June 8, 2023

A private game reserve and restoration project in South Africa’s Eastern Cape reclaims the area’s wild side

Take the Night Safari at Samara for a rare sighting of aardvarks in their native habitat.
Agricultural development at the expense of animals’ natural habitats is an ongoing problem in Africa, but with the help of Sarah and Mark Tompkins, an area of the Great Karoo in South Africa’s Eastern Cape has been restored to its native state.

In 1997, the couple, who had no particular ties to the area beyond just a great love for animals and the outdoors, bought back 70,000 acres of land from livestock farms that evicted the area’s indigenous birds and game. They called their purchase Samara, meaning “land of serenity,” and let it lie fallow for several years, regenerating the grasslands that had been grazed by cattle and sheep for decades.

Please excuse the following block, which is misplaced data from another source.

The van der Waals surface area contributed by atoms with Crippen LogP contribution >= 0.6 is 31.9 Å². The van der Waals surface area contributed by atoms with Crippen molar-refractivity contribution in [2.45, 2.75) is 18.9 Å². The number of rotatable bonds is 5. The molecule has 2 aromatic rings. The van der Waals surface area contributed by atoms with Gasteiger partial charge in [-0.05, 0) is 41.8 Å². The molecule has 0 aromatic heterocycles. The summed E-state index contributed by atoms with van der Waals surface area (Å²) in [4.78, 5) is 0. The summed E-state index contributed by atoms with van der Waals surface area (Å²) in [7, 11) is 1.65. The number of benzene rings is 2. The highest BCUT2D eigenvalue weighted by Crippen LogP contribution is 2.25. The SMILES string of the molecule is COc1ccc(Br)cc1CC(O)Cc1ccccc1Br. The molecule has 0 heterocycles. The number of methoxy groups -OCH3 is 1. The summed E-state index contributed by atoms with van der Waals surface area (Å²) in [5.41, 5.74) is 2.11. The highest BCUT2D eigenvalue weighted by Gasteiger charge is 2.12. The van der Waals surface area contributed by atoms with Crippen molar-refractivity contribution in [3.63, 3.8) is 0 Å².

Next steps were to introduce the wildlife – birds, cheetahs, rhinos, wildebeest, antelopes, and buffalo – back into the reserve. Sarah was particularly interested in restoring the cheetah population that had been essentially wiped out by hunters. Through the De Wildt Wildlife Trust, a research and breeding facility for endangered animals, they found an injured cheetah that they named Sibella, funded her four-hour surgery, and brought her along with two male cheetahs to Samara in 2003. Since then, she’s birthed 18 cubs, which represents 2 percent of the total cheetah population in South Africa and a significant step toward their restoration goals.

White rhino, myriad antelope, giraffes, and zebra also call the grasslands, thickets, and mountains in Samara their happy home and visitors to the reserve can watch them – and Sibella – from various quarters on the luxurious property as if nothing ever changed.

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